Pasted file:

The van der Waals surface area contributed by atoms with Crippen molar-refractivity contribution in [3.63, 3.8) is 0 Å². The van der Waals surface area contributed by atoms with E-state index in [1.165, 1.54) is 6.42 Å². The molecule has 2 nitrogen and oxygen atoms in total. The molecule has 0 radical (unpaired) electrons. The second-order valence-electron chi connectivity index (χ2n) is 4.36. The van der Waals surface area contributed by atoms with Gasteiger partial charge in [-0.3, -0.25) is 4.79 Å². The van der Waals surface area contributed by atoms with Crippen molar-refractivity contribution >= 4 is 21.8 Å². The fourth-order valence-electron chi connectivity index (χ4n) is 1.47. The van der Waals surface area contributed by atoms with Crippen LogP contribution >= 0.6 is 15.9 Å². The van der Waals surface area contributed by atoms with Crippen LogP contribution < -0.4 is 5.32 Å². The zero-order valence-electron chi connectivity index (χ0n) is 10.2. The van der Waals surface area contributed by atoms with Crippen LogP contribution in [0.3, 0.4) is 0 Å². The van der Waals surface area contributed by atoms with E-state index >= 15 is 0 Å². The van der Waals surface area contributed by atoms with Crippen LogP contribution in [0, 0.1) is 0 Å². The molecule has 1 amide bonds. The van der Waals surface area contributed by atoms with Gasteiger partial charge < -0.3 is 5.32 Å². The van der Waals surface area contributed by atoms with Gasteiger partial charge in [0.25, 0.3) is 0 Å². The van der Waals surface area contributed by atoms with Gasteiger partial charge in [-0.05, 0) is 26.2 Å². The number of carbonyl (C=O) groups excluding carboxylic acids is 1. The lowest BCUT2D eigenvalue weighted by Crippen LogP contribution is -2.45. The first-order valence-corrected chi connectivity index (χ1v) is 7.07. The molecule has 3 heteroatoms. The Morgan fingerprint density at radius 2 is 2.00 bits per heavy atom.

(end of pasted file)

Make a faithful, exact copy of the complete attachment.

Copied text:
The van der Waals surface area contributed by atoms with Crippen molar-refractivity contribution in [3.63, 3.8) is 0 Å². The van der Waals surface area contributed by atoms with E-state index in [1.165, 1.54) is 6.42 Å². The molecule has 2 nitrogen and oxygen atoms in total. The molecule has 0 radical (unpaired) electrons. The second-order valence-electron chi connectivity index (χ2n) is 4.36. The van der Waals surface area contributed by atoms with Gasteiger partial charge in [-0.3, -0.25) is 4.79 Å². The van der Waals surface area contributed by atoms with Crippen molar-refractivity contribution >= 4 is 21.8 Å². The fourth-order valence-electron chi connectivity index (χ4n) is 1.47. The van der Waals surface area contributed by atoms with Crippen LogP contribution >= 0.6 is 15.9 Å². The van der Waals surface area contributed by atoms with Crippen LogP contribution < -0.4 is 5.32 Å². The zero-order valence-electron chi connectivity index (χ0n) is 10.2. The van der Waals surface area contributed by atoms with Crippen LogP contribution in [0.3, 0.4) is 0 Å². The van der Waals surface area contributed by atoms with E-state index >= 15 is 0 Å². The van der Waals surface area contributed by atoms with Crippen LogP contribution in [0, 0.1) is 0 Å². The molecule has 1 amide bonds. The van der Waals surface area contributed by atoms with Gasteiger partial charge < -0.3 is 5.32 Å². The van der Waals surface area contributed by atoms with Gasteiger partial charge in [0.25, 0.3) is 0 Å². The van der Waals surface area contributed by atoms with Gasteiger partial charge in [-0.05, 0) is 26.2 Å². The number of carbonyl (C=O) groups excluding carboxylic acids is 1. The lowest BCUT2D eigenvalue weighted by Crippen LogP contribution is -2.45. The first-order valence-corrected chi connectivity index (χ1v) is 7.07. The molecule has 3 heteroatoms. The Morgan fingerprint density at radius 2 is 2.00 bits per heavy atom.